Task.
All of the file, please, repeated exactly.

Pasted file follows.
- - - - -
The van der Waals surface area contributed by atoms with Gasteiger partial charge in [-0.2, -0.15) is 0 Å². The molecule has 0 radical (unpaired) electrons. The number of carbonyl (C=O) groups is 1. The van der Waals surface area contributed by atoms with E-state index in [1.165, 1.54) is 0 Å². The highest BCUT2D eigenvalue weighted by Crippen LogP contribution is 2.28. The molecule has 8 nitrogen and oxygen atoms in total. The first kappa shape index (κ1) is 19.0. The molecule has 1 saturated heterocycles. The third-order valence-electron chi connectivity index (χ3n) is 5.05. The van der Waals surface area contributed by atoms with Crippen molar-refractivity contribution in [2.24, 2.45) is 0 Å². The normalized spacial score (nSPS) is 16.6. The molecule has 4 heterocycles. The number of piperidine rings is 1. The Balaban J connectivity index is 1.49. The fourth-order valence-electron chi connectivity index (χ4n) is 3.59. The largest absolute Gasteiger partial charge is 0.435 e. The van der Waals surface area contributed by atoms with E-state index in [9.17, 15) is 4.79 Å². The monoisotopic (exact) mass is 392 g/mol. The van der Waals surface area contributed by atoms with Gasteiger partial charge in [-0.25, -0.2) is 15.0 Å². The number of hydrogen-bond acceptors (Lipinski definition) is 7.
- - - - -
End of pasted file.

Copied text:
The van der Waals surface area contributed by atoms with Gasteiger partial charge in [-0.2, -0.15) is 0 Å². The molecule has 0 radical (unpaired) electrons. The number of carbonyl (C=O) groups is 1. The van der Waals surface area contributed by atoms with E-state index in [1.165, 1.54) is 0 Å². The highest BCUT2D eigenvalue weighted by Crippen LogP contribution is 2.28. The molecule has 8 nitrogen and oxygen atoms in total. The first kappa shape index (κ1) is 19.0. The molecule has 1 saturated heterocycles. The third-order valence-electron chi connectivity index (χ3n) is 5.05. The van der Waals surface area contributed by atoms with Crippen molar-refractivity contribution in [2.24, 2.45) is 0 Å². The normalized spacial score (nSPS) is 16.6. The molecule has 4 heterocycles. The number of piperidine rings is 1. The Balaban J connectivity index is 1.49. The fourth-order valence-electron chi connectivity index (χ4n) is 3.59. The largest absolute Gasteiger partial charge is 0.435 e. The van der Waals surface area contributed by atoms with E-state index in [9.17, 15) is 4.79 Å². The monoisotopic (exact) mass is 392 g/mol. The van der Waals surface area contributed by atoms with Gasteiger partial charge in [-0.25, -0.2) is 15.0 Å². The number of hydrogen-bond acceptors (Lipinski definition) is 7.